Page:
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texture management

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I am in the middle of making a building, that requires more than one texture (about 2 or 3). I heard constantly switching textures is costly and should be avoided as much as possible. However, if my building requires three textures (let's say a house, one texture for wall, one for roof, one for chimney), rendering one building would switch the textures thrice. If I want to have about 40 of this building, I need to switch 120 times! So, I have been thinking about possible solution. One is to separate the roof, the wall, and the chimney, treating them like separate objects. Draw all the chimneys, then the roofs, then the walls. Three texture switching. I don't like this solution because then I can no longer do: house.draw(); The roof and wall and chimney constitute a house. It is just against my software design :P. Second solution is to combine the textures required for a house into one texture, and heavily rely on textures coordinates. I like this solution, but I just figured that I also need the flexibility of mixing and matching textures. Like brick walls+red roof+red chimney, or wooden walls+green roof+red chimney. I cannot do such thing if I combine the textures. Plus, texture coordinate are not always accurate. So, I just want to know how you guys handle this problem. If your model requires more than one texture, how do you render it?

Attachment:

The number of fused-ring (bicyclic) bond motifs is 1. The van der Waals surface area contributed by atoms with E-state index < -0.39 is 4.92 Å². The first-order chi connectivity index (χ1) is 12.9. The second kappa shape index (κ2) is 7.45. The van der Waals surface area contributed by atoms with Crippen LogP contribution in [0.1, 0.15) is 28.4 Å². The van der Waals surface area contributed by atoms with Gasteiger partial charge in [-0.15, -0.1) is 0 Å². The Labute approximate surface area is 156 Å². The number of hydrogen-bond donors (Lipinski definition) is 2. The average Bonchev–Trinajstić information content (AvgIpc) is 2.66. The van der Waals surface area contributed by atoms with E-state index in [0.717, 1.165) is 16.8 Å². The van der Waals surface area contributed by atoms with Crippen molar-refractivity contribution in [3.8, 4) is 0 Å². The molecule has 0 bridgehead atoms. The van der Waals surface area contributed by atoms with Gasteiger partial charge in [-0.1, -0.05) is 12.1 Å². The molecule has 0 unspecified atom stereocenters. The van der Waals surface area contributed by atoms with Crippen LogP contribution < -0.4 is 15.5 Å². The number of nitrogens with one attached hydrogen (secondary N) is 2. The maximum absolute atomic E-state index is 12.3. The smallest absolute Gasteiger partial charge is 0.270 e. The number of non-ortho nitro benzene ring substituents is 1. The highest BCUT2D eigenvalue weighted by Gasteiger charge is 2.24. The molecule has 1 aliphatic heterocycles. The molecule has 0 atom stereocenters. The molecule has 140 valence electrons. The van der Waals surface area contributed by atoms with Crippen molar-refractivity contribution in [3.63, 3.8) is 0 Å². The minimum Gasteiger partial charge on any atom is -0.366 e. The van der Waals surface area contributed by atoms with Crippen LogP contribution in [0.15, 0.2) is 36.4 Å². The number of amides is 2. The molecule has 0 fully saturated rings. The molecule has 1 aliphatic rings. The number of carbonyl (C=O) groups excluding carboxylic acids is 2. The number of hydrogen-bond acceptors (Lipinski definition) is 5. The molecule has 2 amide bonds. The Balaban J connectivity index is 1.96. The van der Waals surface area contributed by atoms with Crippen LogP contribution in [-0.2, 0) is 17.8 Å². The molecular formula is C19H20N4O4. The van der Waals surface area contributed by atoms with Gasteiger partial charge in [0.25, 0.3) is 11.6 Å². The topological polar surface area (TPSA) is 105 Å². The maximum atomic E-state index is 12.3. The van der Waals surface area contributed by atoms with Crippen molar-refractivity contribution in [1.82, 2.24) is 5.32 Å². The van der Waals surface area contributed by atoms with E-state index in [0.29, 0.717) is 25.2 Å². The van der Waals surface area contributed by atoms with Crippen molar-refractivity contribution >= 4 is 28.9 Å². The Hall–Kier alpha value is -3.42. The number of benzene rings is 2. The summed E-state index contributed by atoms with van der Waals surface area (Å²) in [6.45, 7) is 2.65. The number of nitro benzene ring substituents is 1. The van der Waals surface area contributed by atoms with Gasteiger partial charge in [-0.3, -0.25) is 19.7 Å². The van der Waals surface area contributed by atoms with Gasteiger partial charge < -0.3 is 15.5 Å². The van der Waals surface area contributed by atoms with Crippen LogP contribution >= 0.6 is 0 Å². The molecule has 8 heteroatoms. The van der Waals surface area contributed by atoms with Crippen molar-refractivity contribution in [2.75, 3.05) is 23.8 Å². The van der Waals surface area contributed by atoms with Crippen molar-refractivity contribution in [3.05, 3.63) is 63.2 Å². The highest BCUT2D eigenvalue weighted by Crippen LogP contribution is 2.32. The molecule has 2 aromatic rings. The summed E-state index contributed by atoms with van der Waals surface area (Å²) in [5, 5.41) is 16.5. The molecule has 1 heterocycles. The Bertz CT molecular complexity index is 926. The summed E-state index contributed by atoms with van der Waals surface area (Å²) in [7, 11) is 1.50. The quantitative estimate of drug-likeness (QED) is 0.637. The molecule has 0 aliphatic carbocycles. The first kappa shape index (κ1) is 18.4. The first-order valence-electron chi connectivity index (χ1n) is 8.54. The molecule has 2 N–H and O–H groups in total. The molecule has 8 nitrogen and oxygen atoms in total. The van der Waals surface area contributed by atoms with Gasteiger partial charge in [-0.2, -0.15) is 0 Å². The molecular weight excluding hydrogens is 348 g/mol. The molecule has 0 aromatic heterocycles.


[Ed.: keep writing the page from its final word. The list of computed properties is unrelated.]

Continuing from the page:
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Quote:
Original post by alnite
If your model requires more than one texture, how do you render it?


Well... If you're model uses 3 seperate textures you're still doing 3 different render calls. So really it's only house.draw() because of how it's set up. You should really be batching all your render calls anyway. So, I'd recommend leaving the house.draw() design that you have, but creating an extra layer between an object and rendering of that object. IE: house.draw() shouldn't directly be drawing the house, it should just insert the house into a list of objects that should be rendered for the frame. Your renderer should take care of sorting objects based on render states, shaders and textures. So you get the best of both worlds, efficient rendering and good design.

Good luck with it and if there is anything else you need to know just let ask.

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